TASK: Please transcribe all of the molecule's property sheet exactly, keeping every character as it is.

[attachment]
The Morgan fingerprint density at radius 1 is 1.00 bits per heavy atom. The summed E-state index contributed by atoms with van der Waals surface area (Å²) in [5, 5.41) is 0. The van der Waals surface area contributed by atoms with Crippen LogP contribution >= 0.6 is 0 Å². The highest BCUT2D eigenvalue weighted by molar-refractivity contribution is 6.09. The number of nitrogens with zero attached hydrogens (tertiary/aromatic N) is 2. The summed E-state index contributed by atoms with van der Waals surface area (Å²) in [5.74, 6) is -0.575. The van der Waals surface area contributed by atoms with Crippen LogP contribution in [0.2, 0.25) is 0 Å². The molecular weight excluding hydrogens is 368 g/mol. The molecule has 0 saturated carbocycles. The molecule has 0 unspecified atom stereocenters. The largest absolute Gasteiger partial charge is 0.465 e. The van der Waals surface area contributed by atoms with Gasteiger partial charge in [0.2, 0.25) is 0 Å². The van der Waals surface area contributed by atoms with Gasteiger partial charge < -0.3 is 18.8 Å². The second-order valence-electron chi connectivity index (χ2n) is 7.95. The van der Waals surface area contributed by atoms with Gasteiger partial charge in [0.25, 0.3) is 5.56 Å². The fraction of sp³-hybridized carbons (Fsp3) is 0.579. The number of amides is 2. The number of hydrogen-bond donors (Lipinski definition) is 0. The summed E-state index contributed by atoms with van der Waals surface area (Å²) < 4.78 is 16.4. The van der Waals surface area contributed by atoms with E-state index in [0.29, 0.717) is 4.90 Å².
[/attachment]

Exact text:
The Morgan fingerprint density at radius 1 is 1.00 bits per heavy atom. The summed E-state index contributed by atoms with van der Waals surface area (Å²) in [5, 5.41) is 0. The van der Waals surface area contributed by atoms with Crippen LogP contribution >= 0.6 is 0 Å². The highest BCUT2D eigenvalue weighted by molar-refractivity contribution is 6.09. The number of nitrogens with zero attached hydrogens (tertiary/aromatic N) is 2. The summed E-state index contributed by atoms with van der Waals surface area (Å²) in [5.74, 6) is -0.575. The van der Waals surface area contributed by atoms with Crippen LogP contribution in [0.2, 0.25) is 0 Å². The molecular weight excluding hydrogens is 368 g/mol. The molecule has 0 saturated carbocycles. The molecule has 0 unspecified atom stereocenters. The largest absolute Gasteiger partial charge is 0.465 e. The van der Waals surface area contributed by atoms with Gasteiger partial charge in [0.2, 0.25) is 0 Å². The van der Waals surface area contributed by atoms with Gasteiger partial charge < -0.3 is 18.8 Å². The second-order valence-electron chi connectivity index (χ2n) is 7.95. The van der Waals surface area contributed by atoms with Gasteiger partial charge in [0.25, 0.3) is 5.56 Å². The fraction of sp³-hybridized carbons (Fsp3) is 0.579. The number of amides is 2. The number of hydrogen-bond donors (Lipinski definition) is 0. The summed E-state index contributed by atoms with van der Waals surface area (Å²) < 4.78 is 16.4. The van der Waals surface area contributed by atoms with E-state index in [0.29, 0.717) is 4.90 Å².